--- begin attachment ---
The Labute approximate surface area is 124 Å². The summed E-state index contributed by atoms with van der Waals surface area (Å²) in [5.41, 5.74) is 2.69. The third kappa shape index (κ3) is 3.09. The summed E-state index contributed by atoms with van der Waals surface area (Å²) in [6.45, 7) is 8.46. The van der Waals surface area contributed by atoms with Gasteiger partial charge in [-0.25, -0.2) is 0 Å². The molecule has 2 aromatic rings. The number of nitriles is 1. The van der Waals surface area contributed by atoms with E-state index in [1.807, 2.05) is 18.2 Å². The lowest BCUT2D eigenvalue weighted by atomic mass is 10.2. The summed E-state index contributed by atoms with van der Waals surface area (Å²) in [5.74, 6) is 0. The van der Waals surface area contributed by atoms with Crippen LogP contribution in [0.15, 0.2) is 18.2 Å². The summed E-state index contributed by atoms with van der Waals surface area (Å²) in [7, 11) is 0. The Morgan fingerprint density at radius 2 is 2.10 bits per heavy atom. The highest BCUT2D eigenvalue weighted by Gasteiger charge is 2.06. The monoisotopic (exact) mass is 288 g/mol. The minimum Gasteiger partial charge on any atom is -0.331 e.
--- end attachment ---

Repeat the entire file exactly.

The Labute approximate surface area is 124 Å². The summed E-state index contributed by atoms with van der Waals surface area (Å²) in [5.41, 5.74) is 2.69. The third kappa shape index (κ3) is 3.09. The summed E-state index contributed by atoms with van der Waals surface area (Å²) in [6.45, 7) is 8.46. The van der Waals surface area contributed by atoms with Gasteiger partial charge in [-0.25, -0.2) is 0 Å². The molecule has 2 aromatic rings. The number of nitriles is 1. The van der Waals surface area contributed by atoms with E-state index in [1.807, 2.05) is 18.2 Å². The lowest BCUT2D eigenvalue weighted by atomic mass is 10.2. The summed E-state index contributed by atoms with van der Waals surface area (Å²) in [5.74, 6) is 0. The van der Waals surface area contributed by atoms with Crippen LogP contribution in [0.15, 0.2) is 18.2 Å². The summed E-state index contributed by atoms with van der Waals surface area (Å²) in [7, 11) is 0. The Morgan fingerprint density at radius 2 is 2.10 bits per heavy atom. The highest BCUT2D eigenvalue weighted by Gasteiger charge is 2.06. The monoisotopic (exact) mass is 288 g/mol. The minimum Gasteiger partial charge on any atom is -0.331 e.